It would therefore be desirable to provide improved systems and methods for evaluating well hydraulic fracturing and completion techniques useful in extracting natural gas, oil and geothermal reserves from a geologic formation.

SUMMARY

The following is a brief summary of subject matter that is described in greater detail herein. This summary is not intended to be limiting as to the scope of the claims.

Described herein are various technologies pertaining to modeling the properties of a fracture in a geologic formation. Properties include fracture size and geometry. These properties are determined or inferred from determined proppant and/or fracture properties. The fracture may be used to extract natural gas, oil and geothermal reserves from the geologic formation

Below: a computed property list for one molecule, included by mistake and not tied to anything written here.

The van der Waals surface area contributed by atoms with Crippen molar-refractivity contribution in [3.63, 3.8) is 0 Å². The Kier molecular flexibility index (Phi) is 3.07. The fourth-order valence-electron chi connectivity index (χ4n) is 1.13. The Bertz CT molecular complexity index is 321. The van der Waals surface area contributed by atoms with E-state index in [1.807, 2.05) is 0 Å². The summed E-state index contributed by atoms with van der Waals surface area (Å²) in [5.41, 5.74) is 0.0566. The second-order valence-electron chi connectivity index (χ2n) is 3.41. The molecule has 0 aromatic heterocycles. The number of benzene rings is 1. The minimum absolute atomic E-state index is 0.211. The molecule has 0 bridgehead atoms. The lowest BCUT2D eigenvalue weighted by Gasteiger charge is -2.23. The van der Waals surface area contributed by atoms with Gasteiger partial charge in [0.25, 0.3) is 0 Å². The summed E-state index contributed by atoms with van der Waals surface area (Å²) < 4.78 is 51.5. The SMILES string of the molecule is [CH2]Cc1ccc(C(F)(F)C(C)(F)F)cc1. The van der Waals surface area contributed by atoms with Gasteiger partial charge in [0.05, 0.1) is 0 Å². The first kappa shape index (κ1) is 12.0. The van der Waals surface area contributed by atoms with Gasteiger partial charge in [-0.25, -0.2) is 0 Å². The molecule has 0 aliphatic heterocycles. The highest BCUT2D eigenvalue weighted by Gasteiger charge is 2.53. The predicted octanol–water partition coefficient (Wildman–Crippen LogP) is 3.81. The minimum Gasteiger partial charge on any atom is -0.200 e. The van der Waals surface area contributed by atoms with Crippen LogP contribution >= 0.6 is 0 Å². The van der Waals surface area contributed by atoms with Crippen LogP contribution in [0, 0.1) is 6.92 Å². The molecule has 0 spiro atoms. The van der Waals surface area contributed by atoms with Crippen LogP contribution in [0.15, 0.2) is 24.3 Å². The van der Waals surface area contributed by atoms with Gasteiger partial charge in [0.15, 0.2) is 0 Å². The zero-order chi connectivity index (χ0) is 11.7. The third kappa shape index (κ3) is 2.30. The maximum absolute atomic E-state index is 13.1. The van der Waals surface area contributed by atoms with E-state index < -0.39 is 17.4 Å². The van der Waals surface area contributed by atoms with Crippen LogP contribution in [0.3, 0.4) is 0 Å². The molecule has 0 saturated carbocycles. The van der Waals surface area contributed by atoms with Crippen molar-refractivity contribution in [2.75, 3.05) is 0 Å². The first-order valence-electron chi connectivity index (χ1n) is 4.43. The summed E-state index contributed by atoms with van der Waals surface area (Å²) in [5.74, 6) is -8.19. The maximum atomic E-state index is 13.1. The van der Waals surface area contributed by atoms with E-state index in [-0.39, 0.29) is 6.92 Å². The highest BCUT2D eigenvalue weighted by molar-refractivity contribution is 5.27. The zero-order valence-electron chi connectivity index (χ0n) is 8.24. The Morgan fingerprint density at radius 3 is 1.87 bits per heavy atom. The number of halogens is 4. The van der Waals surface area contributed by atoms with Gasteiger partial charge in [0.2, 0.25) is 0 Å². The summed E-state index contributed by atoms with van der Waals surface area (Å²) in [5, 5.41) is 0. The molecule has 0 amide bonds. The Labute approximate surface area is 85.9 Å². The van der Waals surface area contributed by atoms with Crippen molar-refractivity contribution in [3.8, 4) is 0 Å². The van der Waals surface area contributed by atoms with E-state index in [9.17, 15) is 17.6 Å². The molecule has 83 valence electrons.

The disclosed methodology and associated modeling utilizes electromagnetic (EM) energy scattered from a subsurface geological, geophysical or artificial feature of interest to produce a highly-resolved three-dimensional (3D) image of the feature. The method includes producing an image or representation of a hydraulic fracture induced in a subsurface geologic formation after the fracture has been injected with propping material (“proppant”) with favorable EM characteristics.

In various embodiments, properties such as the size, shape, location, orientation and/or extent of the proppant pack and fracture may be determined in an economically and computationally feasible inverse modeling operation. The modeling operation may be used to generate a three-dimensional image of proppant material within a fracture. As used herein, the terms “proppant material” and “proppant” refer to material that includes many (e.g., thousands, millions or more) of individual proppant particles or elements.